Hypothesis: Our civilization, and any other civilization that will ever come into contact with us, will never invent backwards time travel. . .

. . . Because if it did, then time travelers would have infiltrated our past and present.

Instapundit’s periodic musings on the subject get us thinking about this.


1. Our present is so insignificant that no future time traveler would bother to visit us. If time travel is invented thousands of years in the future, is it possible that our current civilization, from its beginnings until today, poses no interest, especially for a one-way trip?

2. There will be rules—based on civilization’s advanced, perhaps complete, understanding of relativity and quantum mechanics—and time travelers will be very careful not to make their presence known. Perhaps time travelers have already influenced our present, but we don’t know it, because each such an occurrence would create a divergence into a parallel universe. But wouldn’t they have left a trace in a more pedestrian way, such as someone appearing out of the blue, getting rich outside the bounds of believability by “predicting” the stock market, leaving behind some object that we cannot explain, or otherwise altering the course of observed events in a way that we could not explain scientifically? Assuming that backwards time travel is invented in the future, then it’s reasonable to assume that, sometime afterward, it would become widespread, leading to the likelihood of abuse. Or maybe our future is a totalitarian dystopia, in which a small band of elites controls all significant technology, and becomes adept at navigating through time to achieve its objectives without a footprint. Paradoxically, such elites would practically be gods, and perhaps they would then have no motivation to interfere much with the past anyway.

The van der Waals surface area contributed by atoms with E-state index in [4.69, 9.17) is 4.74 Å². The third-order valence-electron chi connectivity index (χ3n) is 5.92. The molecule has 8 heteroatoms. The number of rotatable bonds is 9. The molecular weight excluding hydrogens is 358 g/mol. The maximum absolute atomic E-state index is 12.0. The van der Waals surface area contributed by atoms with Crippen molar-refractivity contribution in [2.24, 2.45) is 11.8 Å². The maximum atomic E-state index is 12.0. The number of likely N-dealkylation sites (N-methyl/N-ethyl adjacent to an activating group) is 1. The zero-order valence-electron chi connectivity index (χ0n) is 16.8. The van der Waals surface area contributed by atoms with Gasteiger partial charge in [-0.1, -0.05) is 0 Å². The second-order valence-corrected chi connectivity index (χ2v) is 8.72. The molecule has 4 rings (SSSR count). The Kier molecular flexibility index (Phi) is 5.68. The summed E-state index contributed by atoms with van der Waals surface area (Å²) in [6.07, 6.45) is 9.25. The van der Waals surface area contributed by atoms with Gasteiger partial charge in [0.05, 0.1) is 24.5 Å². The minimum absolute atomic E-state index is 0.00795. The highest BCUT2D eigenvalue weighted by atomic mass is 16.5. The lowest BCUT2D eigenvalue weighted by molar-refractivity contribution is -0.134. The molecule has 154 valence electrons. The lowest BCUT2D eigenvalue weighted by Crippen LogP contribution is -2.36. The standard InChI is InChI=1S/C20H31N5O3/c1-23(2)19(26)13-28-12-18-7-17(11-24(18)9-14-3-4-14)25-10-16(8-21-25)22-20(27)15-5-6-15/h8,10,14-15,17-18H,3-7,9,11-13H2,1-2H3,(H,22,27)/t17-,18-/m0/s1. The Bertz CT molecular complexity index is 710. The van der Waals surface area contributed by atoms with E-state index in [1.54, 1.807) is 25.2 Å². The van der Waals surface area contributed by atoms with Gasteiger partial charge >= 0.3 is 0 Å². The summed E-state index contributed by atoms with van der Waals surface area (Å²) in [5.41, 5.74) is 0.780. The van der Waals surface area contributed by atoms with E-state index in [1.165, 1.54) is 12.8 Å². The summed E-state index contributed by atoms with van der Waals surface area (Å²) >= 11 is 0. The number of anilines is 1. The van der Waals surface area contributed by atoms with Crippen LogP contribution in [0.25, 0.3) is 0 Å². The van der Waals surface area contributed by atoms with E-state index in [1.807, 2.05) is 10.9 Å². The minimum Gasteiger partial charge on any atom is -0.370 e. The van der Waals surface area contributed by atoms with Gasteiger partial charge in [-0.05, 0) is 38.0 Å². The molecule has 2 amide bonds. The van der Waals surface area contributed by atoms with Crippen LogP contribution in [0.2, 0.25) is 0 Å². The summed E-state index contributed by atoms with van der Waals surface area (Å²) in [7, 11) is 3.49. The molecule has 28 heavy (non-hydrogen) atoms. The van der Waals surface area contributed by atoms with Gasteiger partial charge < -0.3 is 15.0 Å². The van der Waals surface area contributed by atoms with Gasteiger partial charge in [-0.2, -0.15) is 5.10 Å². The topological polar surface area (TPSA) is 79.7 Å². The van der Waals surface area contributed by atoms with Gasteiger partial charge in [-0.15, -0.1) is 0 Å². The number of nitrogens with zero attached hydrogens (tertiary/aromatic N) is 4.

It is at least conceivable that time travelers have affected our world and we don’t know it. But what about paradoxes—what if a time traveler traveled back in time and killed the inventor of the time machine, or Einstein before he formulated the theory of relativity, or the traveler’s own parents when they were children? We have no way to comprehend the impact of such a paradox. Which leads to our final counterargument. . .

3. Perhaps backward time travel will be invented in the future, but it will destroy our civilization, sometime after the present. We cannot imagine the social, political, and economic environment that must be prevalent in a society in which backwards time travel were widely available. But surely those conditions would post existential risk to the civilization.

Maybe backwards time travel would be possible if, and perhaps only if, we were living in a computer simulation. Our programmers, who would have nearly infinite intelligence to foresee all possible implications simultaneously and thus to mitigate any uncertainty, would make sure that everything worked out and space-time remained stable. But then that wouldn’t really be backwards time travel in a universal sense.


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